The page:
Total bill for the evening, including main courses, desserts, two bottles of cider, 1 pint of sparkling cider (all locally produced), one boutique gin and several pints of diet coke came to a very reasonable £41 – and our pitch, big enough for our huge tent, was just £20 including electric. This really is gastro-pub heaven.
I’m not just planning my next visit, I’m planning multiple visits. It’s halfway between our home in Wales and the Midlands, where I grew up – so I’ve already spoken to my cousin, my friend and I also have to drag my gin-loving daughter here for a weekend. Not only will we be back here, I suspect we will be back here quite often! In fact, as arthritis is slowly taking it’s toll, I’m contemplating swapping our tent for a caravan and a seasonal pitch in a year or two – I’d definitely consider one here if they have one available.
As the saying goes ‘if Carlsberg did campsites’ this would be it – though I’m glad the pub itself sells more unusual lagers like Staropramen and the wide selection of locally produced drinks. It’s refreshing to walk into a pub and not see the same limited range of drinks that globalisation seems to be bringing to ‘every pub near you’. The UK needs more pubs like this!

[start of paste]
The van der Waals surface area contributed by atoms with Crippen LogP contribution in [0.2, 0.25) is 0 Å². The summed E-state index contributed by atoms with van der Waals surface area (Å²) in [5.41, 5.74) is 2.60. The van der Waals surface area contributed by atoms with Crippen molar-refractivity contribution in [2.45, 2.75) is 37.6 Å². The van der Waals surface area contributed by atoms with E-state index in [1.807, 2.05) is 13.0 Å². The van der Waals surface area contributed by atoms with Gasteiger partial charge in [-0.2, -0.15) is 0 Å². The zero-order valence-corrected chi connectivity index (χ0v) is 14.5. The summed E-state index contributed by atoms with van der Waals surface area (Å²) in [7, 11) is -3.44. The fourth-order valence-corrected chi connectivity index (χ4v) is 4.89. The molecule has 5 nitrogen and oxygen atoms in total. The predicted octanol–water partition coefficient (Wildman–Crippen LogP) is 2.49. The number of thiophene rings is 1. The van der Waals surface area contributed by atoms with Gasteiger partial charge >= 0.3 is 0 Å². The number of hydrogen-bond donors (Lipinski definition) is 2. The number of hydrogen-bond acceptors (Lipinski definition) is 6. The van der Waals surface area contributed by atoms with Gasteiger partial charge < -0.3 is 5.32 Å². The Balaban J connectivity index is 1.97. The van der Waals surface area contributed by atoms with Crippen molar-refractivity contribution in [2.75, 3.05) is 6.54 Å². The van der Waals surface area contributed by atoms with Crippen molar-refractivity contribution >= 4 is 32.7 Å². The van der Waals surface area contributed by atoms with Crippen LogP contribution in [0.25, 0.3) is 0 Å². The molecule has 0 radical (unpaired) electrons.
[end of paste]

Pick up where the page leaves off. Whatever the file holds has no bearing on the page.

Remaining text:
However, the area is full of other original places too. There’s also a stunning, unique little home store called Baileys Home just around the corner – definitely worth stopping, something from everyone, whether you like indulgent bath oils, handmade chocolate or unusual, chic home styling trends, unusual cookware and even a lovely selection of plants, all a complete change to the usual high street offerings. P.S. their handmade soap is just £2.50 and smells absolutely delightful – although they sell online too!
Everything just falls into place here, so unsurprisingly I can’t claim any firsts when it comes to reviewing the warm hospitality, stunning food or outstanding cider. Ross and Wye Cider Co. have been featured on TV (including The Hairy Bikers “Best of British”) and also regularly feature in the national press.
I am however happy to report that the praise is well deserved – and they can add the Camping in Britain team to their growing list of fans!
If you love cider, fantastic food and friendly hosts you’ll love the campsite at Yew Tree Inn – and if you just want a convenient place to stay, 10 mins from Ross on Wye, 10 mins from Symonds Yat and about 20 mins from Hereford, you won’t be disappointed either. Next time, we won’t be stumbling upon the place by accident!